Crl.R.P. 3904 of 2008 -:2:-

of the complainant would say that she gave the money on the
instructions of her husband. This was contrary to the averments in
Ext.P7 notice and the complaint. Ext.P7 statutory notice was returned
unserved with the endorsement that the addressee has left and his
present address was not known. Ext.D1 election identity card produced
by the revision petitioner to prove his correct address was discarded by
the courts below holding that it was issued after Exts. P1 and P2 cheques
were issued. Before the lower appellate court, the revision petitioner
had produced Ext.P2 photocopy of the relevant copies of his passport
issued in the year 1992 showing his correct address. The said
document has not been taken into account by the lower appellate court
while appreciating the petitioner’s contention that the statutory notice
was not given to him in the correct address. The revision petitioner
had denied the execution of Exts.P1 and P2 cheques. When the
signatures in Exts.P1 and P2 cheques have been disputed by him no
presumption is available to the complainant. The revision petitioner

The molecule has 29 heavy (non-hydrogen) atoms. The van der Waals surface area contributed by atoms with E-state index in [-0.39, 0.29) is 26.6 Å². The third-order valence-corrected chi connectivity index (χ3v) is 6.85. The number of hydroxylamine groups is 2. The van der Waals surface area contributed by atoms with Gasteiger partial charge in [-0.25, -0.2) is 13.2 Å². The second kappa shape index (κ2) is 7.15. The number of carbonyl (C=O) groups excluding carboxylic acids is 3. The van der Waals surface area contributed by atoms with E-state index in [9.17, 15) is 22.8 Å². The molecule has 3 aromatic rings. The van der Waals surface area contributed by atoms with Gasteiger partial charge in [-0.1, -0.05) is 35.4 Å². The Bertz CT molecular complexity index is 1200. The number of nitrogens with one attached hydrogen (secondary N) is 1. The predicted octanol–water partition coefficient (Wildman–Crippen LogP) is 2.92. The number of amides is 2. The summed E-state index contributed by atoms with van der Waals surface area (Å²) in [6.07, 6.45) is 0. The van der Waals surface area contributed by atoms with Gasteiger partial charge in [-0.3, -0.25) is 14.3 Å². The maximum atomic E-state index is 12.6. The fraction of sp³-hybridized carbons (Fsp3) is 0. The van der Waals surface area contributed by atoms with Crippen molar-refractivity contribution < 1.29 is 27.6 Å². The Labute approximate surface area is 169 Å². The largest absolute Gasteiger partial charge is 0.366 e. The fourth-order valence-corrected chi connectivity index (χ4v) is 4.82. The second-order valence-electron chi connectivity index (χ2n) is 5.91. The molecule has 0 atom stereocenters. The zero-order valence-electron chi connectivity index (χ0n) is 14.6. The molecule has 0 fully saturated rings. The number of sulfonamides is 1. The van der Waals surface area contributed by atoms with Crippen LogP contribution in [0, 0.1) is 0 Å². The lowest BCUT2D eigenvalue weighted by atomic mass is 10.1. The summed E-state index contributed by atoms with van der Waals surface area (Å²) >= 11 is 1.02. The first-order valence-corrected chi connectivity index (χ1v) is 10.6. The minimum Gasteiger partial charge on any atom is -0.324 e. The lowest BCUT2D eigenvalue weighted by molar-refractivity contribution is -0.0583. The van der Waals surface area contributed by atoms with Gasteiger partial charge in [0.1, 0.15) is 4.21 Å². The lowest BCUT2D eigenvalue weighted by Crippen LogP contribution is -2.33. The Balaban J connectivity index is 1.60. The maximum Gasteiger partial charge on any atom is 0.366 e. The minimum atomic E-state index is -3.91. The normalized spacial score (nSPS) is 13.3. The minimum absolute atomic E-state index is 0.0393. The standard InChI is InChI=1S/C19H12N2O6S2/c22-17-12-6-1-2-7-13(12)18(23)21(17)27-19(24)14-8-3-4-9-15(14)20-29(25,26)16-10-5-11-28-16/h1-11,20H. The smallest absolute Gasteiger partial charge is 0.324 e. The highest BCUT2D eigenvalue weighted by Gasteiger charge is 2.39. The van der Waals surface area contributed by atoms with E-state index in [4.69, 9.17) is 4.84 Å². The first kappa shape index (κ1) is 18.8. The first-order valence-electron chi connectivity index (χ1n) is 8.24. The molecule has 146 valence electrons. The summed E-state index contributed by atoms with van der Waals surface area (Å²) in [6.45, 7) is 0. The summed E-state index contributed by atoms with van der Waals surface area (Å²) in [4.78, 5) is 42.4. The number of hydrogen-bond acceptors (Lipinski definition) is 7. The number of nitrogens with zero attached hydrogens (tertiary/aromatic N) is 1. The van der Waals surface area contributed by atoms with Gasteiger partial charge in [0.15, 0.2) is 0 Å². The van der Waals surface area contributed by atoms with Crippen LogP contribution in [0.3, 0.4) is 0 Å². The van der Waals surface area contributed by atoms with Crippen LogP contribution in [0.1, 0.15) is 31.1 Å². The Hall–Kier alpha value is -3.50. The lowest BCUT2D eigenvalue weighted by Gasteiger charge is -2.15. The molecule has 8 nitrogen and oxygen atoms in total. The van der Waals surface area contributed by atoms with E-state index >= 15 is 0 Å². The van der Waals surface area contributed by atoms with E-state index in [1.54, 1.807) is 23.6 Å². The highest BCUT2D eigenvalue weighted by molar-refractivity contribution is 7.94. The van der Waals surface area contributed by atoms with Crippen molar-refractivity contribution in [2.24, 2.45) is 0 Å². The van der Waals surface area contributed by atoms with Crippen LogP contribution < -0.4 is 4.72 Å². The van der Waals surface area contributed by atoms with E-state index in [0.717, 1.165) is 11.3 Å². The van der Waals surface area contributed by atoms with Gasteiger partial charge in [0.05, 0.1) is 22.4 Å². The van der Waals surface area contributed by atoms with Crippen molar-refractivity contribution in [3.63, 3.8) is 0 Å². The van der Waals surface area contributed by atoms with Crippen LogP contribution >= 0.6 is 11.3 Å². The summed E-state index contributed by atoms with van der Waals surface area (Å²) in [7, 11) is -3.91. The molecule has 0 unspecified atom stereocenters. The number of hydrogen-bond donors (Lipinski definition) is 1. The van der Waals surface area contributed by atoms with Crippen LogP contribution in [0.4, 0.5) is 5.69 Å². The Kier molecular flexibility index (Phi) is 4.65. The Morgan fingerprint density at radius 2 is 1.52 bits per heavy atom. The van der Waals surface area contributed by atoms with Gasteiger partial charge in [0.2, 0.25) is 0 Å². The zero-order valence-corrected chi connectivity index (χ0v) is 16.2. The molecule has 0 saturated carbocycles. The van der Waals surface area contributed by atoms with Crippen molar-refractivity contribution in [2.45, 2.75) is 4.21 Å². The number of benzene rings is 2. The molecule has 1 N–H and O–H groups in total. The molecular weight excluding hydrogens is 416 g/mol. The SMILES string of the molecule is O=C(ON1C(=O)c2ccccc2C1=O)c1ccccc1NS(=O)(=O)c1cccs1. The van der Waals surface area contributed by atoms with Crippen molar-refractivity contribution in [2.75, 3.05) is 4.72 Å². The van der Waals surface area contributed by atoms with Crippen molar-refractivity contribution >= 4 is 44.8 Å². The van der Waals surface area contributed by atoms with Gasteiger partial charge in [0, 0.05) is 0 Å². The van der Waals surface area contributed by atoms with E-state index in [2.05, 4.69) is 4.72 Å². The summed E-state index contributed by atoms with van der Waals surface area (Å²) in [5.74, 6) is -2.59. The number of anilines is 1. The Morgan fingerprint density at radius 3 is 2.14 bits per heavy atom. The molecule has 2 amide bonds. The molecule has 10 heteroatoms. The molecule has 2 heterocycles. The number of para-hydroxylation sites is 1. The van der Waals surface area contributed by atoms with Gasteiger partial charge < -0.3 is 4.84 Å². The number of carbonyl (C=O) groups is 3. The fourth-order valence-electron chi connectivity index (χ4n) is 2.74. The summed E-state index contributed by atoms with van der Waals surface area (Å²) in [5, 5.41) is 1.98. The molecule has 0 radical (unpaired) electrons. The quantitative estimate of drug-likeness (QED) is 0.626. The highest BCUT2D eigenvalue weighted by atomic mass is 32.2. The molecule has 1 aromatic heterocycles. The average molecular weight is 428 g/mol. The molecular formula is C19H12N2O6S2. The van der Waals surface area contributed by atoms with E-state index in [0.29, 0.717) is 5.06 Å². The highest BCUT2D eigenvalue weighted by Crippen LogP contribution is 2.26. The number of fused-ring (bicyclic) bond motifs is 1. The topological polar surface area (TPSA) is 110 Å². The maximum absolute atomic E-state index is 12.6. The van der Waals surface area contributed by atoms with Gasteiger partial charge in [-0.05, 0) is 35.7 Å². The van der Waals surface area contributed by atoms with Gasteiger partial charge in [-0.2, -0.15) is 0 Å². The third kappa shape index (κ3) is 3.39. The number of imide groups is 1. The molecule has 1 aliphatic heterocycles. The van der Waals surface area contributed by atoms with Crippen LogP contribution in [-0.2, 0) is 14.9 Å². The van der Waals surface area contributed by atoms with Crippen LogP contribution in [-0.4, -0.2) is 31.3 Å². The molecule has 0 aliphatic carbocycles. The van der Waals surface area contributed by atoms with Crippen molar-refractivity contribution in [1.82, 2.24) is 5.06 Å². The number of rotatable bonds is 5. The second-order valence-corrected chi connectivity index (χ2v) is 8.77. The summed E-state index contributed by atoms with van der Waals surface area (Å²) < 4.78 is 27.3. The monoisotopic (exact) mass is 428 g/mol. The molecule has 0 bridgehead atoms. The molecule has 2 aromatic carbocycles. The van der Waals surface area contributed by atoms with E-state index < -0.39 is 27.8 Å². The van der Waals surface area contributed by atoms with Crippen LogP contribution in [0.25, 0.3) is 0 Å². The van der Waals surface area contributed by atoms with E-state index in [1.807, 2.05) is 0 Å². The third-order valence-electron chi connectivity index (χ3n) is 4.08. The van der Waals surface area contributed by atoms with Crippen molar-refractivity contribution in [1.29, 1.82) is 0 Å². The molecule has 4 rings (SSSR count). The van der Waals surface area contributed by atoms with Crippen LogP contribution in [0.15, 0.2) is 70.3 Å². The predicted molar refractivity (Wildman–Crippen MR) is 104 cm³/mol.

had actually loss two cheque leaves while he was in Oman. Those
cheque leaves were misused by the complainant for lodging the case
against the petitioner.

5. I am afraid that I cannot agree with the above submissions.
The testimony of P.W.1 the wife of the complainant to the effect that she
gave the money to the accused on the instructions of her husband does
not seriously militate against the averments in Ext.P7 notice as also the
averments in the complaint. The payee under Exts. P1 and P2 cheques
are none other than complainant Dasan who is the husband of P.W.1. It
is true that Ext.P7 statutory notice was returned with the endorsement
that the addressee has left and his present address is not known. But
the very same address was shown in the complaint and process was

Crl.R.P. 3904 of 2008 -:3:-

issued by the learned Magistrate to the very same address. Even in the
appeal filed before the lower appellate court the address shown by the
revision petitioner was the very same address as was shown in the
complaint and Ext.P7 statutory notice. Hence, it is futile for him to
contend that the statutory notice was not issued to him in the correct
address. The complainant was entitled to the presumption regarding